China’s AIIB looks to finance infra projects worth $10-12b annually

Photo: AIIB website

The Asian Infrastructure Investment Bank (AIIB) aims to finance infrastructure projects worth $10-12 billion annually over the coming years, and will maintain a prudent approach in investing in such deals, the bank’s vice president of policy and strategy said.

The AIIB has 97 members and was launched in January 2016 to help meet Asia’s infrastructure needs. Since starting its operations, it has financed some $8 billion in projects, mostly in Asia.

“We are gradually growing our investment, and that’s very little compared to the infrastructure finance needs,” Joachim von Amsberg told reporters on the sidelines of the World Economic Forum in the northeastern port city of Dalian.

“It’s more important that we start with very high quality projects that really meet environmental and social standards and avoid corruption, rather than building up our investment as quickly as possible. So quality comes before quantity.”

The AIIB aims to finance projects worth about $4 billion this year, about 20 percent more than the $3.3 billion it financed in 2018, the bank has said.

Von Amsberg said that the AIIB has been trying to avoid exacerbating debt risks in countries where it invests but still sees great potentials in Asia.

“We are very careful about investing in countries that face possible risks of debt distress. We are well aware how hurtful that distress can be for countries,” he said.

China’s Belt and Road programme has stoked foreign criticism that its opaque financing could lead to unsustainable debt and that it aims more to promote Chinese influence than development.

The China-U.S. trade war is having little impact on the AIIB, which still welcomes the United States to join the bank as one of its new members, von Amsberg added.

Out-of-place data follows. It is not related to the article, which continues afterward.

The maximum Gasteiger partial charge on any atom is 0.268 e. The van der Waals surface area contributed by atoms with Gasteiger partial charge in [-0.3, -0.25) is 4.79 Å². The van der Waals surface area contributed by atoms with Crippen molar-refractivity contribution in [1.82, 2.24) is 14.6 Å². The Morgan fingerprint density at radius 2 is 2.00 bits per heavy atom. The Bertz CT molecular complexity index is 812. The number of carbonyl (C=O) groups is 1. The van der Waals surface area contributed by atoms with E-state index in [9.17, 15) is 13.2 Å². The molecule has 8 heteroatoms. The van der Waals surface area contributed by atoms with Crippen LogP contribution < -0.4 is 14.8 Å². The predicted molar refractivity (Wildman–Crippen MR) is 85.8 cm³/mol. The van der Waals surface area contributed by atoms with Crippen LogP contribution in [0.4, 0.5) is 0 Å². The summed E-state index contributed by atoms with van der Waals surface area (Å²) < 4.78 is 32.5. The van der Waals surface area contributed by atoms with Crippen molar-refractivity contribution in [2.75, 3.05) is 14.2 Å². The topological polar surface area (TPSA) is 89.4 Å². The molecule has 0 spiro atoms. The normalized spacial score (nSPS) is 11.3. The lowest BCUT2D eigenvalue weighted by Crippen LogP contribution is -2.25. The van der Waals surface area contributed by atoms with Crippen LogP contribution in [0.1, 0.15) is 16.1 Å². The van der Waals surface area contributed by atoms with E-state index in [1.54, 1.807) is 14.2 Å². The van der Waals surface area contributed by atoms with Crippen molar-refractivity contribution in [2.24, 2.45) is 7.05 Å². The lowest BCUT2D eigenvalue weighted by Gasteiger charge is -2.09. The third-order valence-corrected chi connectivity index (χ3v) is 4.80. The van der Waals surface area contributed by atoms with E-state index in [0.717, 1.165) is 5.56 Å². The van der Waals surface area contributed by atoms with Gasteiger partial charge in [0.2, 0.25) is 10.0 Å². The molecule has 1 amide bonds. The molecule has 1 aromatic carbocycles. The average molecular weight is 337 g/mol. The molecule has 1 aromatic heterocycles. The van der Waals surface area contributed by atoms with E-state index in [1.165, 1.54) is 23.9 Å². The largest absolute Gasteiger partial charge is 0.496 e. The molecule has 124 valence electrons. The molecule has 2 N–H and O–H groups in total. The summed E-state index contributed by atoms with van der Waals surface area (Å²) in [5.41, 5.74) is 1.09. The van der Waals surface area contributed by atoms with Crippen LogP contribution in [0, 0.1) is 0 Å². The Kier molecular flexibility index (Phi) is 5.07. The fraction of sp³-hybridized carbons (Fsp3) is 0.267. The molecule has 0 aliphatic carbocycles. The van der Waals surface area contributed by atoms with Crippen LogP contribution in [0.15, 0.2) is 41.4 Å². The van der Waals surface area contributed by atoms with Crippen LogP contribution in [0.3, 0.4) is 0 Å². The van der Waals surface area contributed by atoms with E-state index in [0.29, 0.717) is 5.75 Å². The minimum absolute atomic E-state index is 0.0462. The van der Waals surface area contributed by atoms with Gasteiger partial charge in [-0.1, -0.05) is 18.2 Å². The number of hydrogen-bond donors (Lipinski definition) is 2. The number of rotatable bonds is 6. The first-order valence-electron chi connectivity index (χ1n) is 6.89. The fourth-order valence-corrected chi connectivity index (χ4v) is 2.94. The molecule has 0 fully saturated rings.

Reuters

Singapore Reporter/s

In Singapore, we are looking to double our reporting team by this year-end to comprehensively cover the fast-moving world of funded startups and VC, PE & M&A deals. We want reporters who can tell our readers what is really happening in these sectors and why it matters to markets, companies and consumers. The ability to write precisely and urgently is crucial for these roles. Ideal candidates must have to ability to work in a collaborative, dynamic, and fast-changing environment. We want our new hires to be digitally savvy and ready to experiment with new forms of storytelling. Most importantly, we are looking for hard-hitting reporters who work well in a team. Collaboration and collegiality are a must.

Following vacancies can be applied for (only in Singapore).

Following vacancies can be applied for (only in Singapore).   

  • A reporter to track companies/startups that have raised private capital, and have the potential to become unicorns. SEA currently has over 40 companies with a valuation of over $100 million and under $1 billion.
  • A reporter who can get behind the scenes and reveal how funding rounds are put together, or why they’ve failed to materialise. She/he in this role will largely focus on long-format stories. 
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Singapore Reporter/s

In Singapore, we are looking to double our reporting team by this year-end to comprehensively cover the fast-moving world of funded startups and VC, PE & M&A deals. We want reporters who can tell our readers what is really happening in these sectors and why it matters to markets, companies and consumers. The ability to write precisely and urgently is crucial for these roles. Ideal candidates must have to ability to work in a collaborative, dynamic, and fast-changing environment. We want our new hires to be digitally savvy and ready to experiment with new forms of storytelling. Most importantly, we are looking for hard-hitting reporters who work well in a team. Collaboration and collegiality are a must.

Following vacancies can be applied for (only in Singapore).

Following vacancies can be applied for (only in Singapore).   

  • A reporter to track companies/startups that have raised private capital, and have the potential to become unicorns. SEA currently has over 40 companies with a valuation of over $100 million and under $1 billion.
  • A reporter who can get behind the scenes and reveal how funding rounds are put together, or why they’ve failed to materialise. She/he in this role will largely focus on long-format stories. 
  • A journalist to track special situations funds, distressed debt and private credit (from the PE angle) across Asia.